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Alcohol. 2018 Feb;66:45-53. doi: 10.1016/j.alcohol.2017.08.005. Epub 2017 Aug 12.

Examining the effects of alcohol on GABAA receptor mRNA expression and function in neural cultures generated from control and alcohol dependent donor induced pluripotent stem cells.

Author information

1
Alcohol Research Center, Department of Psychiatry, University of Connecticut School of Medicine, Farmington, CT, 06030-1410, USA.
2
Center for Studies of Addiction, Department of Psychiatry, Perelman School of Medicine of the University of Pennsylvania, Philadelphia, PA, 19104, USA; VISN4 MIRECC, Crescenz Philadelphia VAMC, Philadelphia, PA, 19104, USA.
3
Department of Neuroscience, University of Connecticut School of Medicine, Farmington, CT, 06030, USA.
4
Alcohol Research Center, Department of Psychiatry, University of Connecticut School of Medicine, Farmington, CT, 06030-1410, USA; Institute for Systems Genomics, University of Connecticut, Storrs, CT, 06268, USA. Electronic address: jocovault@uchc.edu.

Abstract

Factors influencing the development of alcohol-use disorder (AUD) are complex and heterogeneous. While animal models have been crucial to identifying actions of alcohol on neural cells, human-derived in vitro systems that reflect an individual's genetic background hold promise in furthering our understanding of the molecular and functional effects of alcohol exposure and the pathophysiology of AUD. In this report, we utilized induced pluripotent stem cell (iPSCs)-derived neural cell cultures obtained from healthy individuals (CTLs) and those with alcohol dependence (ADs) to 1) examine the effect of 21-day alcohol exposure on mRNA expression of three genes encoding GABAA receptor subunits (GABRA1, GABRG2, and GABRD) using quantitative PCR, and 2) examine the effect of acute and chronic alcohol exposure on GABA-evoked currents using whole-cell patch-clamp electrophysiology. iPSCs from CTLs and ADs were differentiated into neural cultures enriched for forebrain-type excitatory glutamate neurons. Following 21-day alcohol exposure, significant treatment effects were observed in GABRA1, GABRG2, and GABRD mRNA expression. A modestly significant interaction between treatment and donor phenotype was observed for GABRD, which was increased in cell cultures derived from ADs. No effect of acute or chronic alcohol was observed on GABA-evoked currents in neurons from either CTLs or ADs. This work extends findings examining the effects of alcohol on the GABAA receptor in human cell in vitro model systems.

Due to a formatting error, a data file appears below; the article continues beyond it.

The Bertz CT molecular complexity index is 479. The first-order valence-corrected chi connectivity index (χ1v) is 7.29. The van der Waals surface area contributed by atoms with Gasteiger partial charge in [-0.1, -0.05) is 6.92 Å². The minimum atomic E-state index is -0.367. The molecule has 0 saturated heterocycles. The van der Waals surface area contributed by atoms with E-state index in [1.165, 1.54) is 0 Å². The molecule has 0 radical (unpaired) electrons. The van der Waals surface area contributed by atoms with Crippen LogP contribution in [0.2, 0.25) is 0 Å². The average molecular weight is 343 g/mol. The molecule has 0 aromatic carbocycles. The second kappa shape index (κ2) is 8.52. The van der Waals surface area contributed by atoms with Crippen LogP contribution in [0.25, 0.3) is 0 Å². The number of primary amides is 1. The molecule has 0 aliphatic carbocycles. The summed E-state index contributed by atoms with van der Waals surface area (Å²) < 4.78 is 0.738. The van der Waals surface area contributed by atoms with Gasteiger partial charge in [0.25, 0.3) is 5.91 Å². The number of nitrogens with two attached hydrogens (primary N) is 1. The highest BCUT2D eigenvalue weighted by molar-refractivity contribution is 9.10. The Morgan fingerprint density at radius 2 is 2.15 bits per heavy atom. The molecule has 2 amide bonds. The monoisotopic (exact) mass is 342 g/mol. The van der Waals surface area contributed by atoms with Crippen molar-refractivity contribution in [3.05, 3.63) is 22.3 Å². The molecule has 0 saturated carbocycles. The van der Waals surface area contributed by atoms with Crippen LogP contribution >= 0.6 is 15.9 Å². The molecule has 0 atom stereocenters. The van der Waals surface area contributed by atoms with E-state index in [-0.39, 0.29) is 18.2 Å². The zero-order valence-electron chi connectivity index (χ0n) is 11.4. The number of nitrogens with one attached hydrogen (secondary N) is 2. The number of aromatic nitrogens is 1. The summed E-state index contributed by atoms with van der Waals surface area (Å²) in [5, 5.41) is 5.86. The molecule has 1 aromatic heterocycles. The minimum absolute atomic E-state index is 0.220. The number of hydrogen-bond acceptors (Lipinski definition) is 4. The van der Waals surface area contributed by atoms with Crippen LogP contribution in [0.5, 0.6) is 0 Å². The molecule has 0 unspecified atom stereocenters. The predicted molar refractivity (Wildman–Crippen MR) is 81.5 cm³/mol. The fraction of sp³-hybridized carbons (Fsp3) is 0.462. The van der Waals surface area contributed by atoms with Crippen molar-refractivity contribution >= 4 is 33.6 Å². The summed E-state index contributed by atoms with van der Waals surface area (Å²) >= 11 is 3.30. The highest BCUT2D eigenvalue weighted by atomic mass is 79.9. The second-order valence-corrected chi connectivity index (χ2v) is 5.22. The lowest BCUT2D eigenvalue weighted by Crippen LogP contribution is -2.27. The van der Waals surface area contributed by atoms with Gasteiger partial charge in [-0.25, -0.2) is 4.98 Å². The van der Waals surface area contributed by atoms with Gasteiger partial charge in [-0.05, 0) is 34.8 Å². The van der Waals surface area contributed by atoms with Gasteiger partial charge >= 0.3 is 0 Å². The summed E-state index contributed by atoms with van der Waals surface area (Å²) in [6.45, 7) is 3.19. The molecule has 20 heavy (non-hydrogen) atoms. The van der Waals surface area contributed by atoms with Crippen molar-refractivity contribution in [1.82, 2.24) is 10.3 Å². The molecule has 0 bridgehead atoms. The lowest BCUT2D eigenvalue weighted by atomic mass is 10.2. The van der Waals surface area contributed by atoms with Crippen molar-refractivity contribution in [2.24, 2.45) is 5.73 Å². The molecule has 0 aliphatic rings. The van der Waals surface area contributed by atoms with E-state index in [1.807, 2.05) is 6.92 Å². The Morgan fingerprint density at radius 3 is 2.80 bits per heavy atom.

KEYWORDS:

Alcohol-use disorder; Electrophysiology; GABA receptor; Gene expression; Induced pluripotent stem cells; iPSC

PMID:
29156239
PMCID:
PMC5743620
[Available on 2019-02-01]
DOI:
10.1016/j.alcohol.2017.08.005
[Indexed for MEDLINE]

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